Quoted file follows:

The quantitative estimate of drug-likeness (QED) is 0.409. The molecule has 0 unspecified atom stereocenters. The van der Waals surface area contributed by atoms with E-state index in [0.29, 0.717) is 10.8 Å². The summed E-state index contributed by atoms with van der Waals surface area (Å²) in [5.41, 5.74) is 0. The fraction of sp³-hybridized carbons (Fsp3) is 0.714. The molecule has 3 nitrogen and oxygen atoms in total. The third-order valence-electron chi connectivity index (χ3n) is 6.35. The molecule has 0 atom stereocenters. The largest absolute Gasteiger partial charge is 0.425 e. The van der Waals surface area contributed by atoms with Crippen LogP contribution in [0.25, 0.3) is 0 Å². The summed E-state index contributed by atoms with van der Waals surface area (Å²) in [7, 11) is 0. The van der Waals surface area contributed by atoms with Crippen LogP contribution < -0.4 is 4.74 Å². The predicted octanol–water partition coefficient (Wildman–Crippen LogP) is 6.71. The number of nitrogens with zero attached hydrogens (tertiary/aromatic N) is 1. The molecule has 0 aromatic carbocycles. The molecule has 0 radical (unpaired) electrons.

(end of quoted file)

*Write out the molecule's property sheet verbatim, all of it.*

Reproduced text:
The quantitative estimate of drug-likeness (QED) is 0.409. The molecule has 0 unspecified atom stereocenters. The van der Waals surface area contributed by atoms with E-state index in [0.29, 0.717) is 10.8 Å². The summed E-state index contributed by atoms with van der Waals surface area (Å²) in [5.41, 5.74) is 0. The fraction of sp³-hybridized carbons (Fsp3) is 0.714. The molecule has 3 nitrogen and oxygen atoms in total. The third-order valence-electron chi connectivity index (χ3n) is 6.35. The molecule has 0 atom stereocenters. The largest absolute Gasteiger partial charge is 0.425 e. The van der Waals surface area contributed by atoms with Crippen LogP contribution in [0.25, 0.3) is 0 Å². The summed E-state index contributed by atoms with van der Waals surface area (Å²) in [7, 11) is 0. The van der Waals surface area contributed by atoms with Crippen LogP contribution < -0.4 is 4.74 Å². The predicted octanol–water partition coefficient (Wildman–Crippen LogP) is 6.71. The number of nitrogens with zero attached hydrogens (tertiary/aromatic N) is 1. The molecule has 0 aromatic carbocycles. The molecule has 0 radical (unpaired) electrons.